ACCORDING TO lazy stereotypes, the French know a thing or two about fashion. That could explain why the Peugeot 3008 has morphed quietly from an MPV (or, to employ its even less chic moniker, people-carrier) into the car type du jour: an SUV.
Not a week goes by when a new SUV isn’t sprung on an expectant public eager to lord it over their fellow motorists in a chunky five-door road warrior that looks as if it could scale Ben Nevis, even if it couldn’t in reality tackle much more than a gravel track.
With most versions riding high on 18in alloy wheels and giving generous ground clearance, the 3008 certainly looks the part. Narrow your eyes and you’d swear there’s a touch of Jaguar F-Pace to the rear (complete with striking lion’s claw tail-lights), whereas the whole thing has something of the Range Rover Evoque about it. It’s a classy-looking addition to the mainstream SUV market. And, inside, the story gets even better.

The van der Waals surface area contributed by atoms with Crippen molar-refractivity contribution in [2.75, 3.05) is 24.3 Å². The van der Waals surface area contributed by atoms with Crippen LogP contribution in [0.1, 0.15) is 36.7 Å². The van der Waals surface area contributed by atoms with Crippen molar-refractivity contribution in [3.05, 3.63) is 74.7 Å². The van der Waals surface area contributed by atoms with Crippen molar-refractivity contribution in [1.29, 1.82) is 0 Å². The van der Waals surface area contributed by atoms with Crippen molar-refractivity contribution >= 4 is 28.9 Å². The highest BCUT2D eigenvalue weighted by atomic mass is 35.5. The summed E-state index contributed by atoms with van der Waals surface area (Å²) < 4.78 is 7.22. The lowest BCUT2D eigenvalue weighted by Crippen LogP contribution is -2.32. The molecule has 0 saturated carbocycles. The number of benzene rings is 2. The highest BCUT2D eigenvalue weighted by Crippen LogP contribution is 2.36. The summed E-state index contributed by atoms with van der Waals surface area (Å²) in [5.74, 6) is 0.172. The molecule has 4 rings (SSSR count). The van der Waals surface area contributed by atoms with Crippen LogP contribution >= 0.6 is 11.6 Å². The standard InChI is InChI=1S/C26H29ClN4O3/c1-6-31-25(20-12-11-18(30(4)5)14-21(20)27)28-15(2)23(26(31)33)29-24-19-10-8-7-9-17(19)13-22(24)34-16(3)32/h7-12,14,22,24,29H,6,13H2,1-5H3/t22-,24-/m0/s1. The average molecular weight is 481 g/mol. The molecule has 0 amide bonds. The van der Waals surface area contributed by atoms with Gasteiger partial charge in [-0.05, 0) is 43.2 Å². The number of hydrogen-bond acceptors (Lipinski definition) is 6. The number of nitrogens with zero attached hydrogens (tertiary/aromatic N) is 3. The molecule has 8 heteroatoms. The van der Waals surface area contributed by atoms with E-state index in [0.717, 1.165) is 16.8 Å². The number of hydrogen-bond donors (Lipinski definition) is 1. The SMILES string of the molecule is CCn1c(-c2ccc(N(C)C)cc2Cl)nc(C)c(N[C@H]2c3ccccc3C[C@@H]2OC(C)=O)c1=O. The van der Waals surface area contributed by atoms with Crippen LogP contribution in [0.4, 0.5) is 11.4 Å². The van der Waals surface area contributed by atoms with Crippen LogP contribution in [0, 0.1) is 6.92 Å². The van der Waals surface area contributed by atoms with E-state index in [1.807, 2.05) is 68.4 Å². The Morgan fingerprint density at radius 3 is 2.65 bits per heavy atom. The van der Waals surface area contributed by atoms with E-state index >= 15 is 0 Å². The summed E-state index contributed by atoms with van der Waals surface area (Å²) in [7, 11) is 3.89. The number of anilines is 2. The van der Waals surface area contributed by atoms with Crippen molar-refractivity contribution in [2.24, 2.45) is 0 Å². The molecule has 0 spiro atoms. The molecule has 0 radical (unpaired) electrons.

The way the dashboard curves around the driver, the plush seats and the high-quality materials (the Allure trim includes real oak inlays on, though Peugeot couldn’t tell us if they’re from sustainable sources) make other cars in this class seem staid. Nicely crafted details abound, including the elegantly sculpted automatic gearlever, which could come straight from a BMW.
However, Peugeot showed only mid-spec Allure and high-spec GT-Line trims at the launch event. The line-up begins with Active (Britain won’t be getting an even more basic trim called Access), which won’t look so plush, although it’ll have the same basic design.
There are two petrol and three diesel engines to choose from. The 130bhp three-cylinder 1.2 petrol is a delight: eager as a puppy and brimming with character. It’s refined too, but has a lusty slug of torque right where you need it. The official fuel economy figure is 55mpg, so expect the mid-forties in real-world use; that’s not bad for an engine with this much oomph. There’s a 165bhp version too, but it’s available with automatic transmission only, which will no doubt raise the price uncomfortably high. Still, the auto gearbox suits the 3008’s sleek, laid-back character rather better than the manual, which is a little notchy.